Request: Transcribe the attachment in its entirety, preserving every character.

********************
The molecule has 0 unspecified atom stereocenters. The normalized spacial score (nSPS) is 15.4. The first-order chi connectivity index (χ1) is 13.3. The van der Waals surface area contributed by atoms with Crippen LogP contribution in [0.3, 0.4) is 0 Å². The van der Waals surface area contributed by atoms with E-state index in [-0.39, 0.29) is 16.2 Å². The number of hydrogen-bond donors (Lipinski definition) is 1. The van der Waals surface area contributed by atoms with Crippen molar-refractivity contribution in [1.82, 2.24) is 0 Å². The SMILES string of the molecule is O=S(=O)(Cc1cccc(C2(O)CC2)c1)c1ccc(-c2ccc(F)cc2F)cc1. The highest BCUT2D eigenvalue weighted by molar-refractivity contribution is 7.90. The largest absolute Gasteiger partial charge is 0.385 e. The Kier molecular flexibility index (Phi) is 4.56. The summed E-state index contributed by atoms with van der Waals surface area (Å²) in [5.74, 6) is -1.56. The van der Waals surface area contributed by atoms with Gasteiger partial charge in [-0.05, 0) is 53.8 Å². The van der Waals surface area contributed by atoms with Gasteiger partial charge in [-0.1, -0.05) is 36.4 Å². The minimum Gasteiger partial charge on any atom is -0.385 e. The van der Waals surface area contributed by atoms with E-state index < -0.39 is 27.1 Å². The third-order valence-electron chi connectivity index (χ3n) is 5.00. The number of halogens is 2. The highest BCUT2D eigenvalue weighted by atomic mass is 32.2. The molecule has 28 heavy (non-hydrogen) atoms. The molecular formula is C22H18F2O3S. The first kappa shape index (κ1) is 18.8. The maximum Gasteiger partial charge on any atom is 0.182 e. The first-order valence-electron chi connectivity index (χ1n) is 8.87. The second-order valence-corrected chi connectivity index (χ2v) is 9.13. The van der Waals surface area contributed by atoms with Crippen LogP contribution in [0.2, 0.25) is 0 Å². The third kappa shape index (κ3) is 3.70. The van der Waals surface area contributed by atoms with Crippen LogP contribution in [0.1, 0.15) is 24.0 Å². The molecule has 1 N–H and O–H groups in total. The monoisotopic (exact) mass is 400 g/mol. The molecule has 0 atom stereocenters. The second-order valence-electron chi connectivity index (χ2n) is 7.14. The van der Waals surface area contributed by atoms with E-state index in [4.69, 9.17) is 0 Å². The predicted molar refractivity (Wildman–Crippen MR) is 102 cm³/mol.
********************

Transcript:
The molecule has 0 unspecified atom stereocenters. The normalized spacial score (nSPS) is 15.4. The first-order chi connectivity index (χ1) is 13.3. The van der Waals surface area contributed by atoms with Crippen LogP contribution in [0.3, 0.4) is 0 Å². The van der Waals surface area contributed by atoms with E-state index in [-0.39, 0.29) is 16.2 Å². The number of hydrogen-bond donors (Lipinski definition) is 1. The van der Waals surface area contributed by atoms with Crippen molar-refractivity contribution in [1.82, 2.24) is 0 Å². The SMILES string of the molecule is O=S(=O)(Cc1cccc(C2(O)CC2)c1)c1ccc(-c2ccc(F)cc2F)cc1. The highest BCUT2D eigenvalue weighted by molar-refractivity contribution is 7.90. The largest absolute Gasteiger partial charge is 0.385 e. The Kier molecular flexibility index (Phi) is 4.56. The summed E-state index contributed by atoms with van der Waals surface area (Å²) in [5.74, 6) is -1.56. The van der Waals surface area contributed by atoms with Gasteiger partial charge in [-0.05, 0) is 53.8 Å². The van der Waals surface area contributed by atoms with Gasteiger partial charge in [-0.1, -0.05) is 36.4 Å². The minimum Gasteiger partial charge on any atom is -0.385 e. The van der Waals surface area contributed by atoms with E-state index < -0.39 is 27.1 Å². The third-order valence-electron chi connectivity index (χ3n) is 5.00. The number of halogens is 2. The highest BCUT2D eigenvalue weighted by atomic mass is 32.2. The molecule has 28 heavy (non-hydrogen) atoms. The molecular formula is C22H18F2O3S. The first kappa shape index (κ1) is 18.8. The maximum Gasteiger partial charge on any atom is 0.182 e. The first-order valence-electron chi connectivity index (χ1n) is 8.87. The second-order valence-corrected chi connectivity index (χ2v) is 9.13. The van der Waals surface area contributed by atoms with Crippen LogP contribution in [0.2, 0.25) is 0 Å². The third kappa shape index (κ3) is 3.70. The van der Waals surface area contributed by atoms with Crippen LogP contribution in [0.1, 0.15) is 24.0 Å². The molecule has 1 N–H and O–H groups in total. The monoisotopic (exact) mass is 400 g/mol. The molecule has 0 atom stereocenters. The second-order valence-electron chi connectivity index (χ2n) is 7.14. The van der Waals surface area contributed by atoms with E-state index in [4.69, 9.17) is 0 Å². The predicted molar refractivity (Wildman–Crippen MR) is 102 cm³/mol.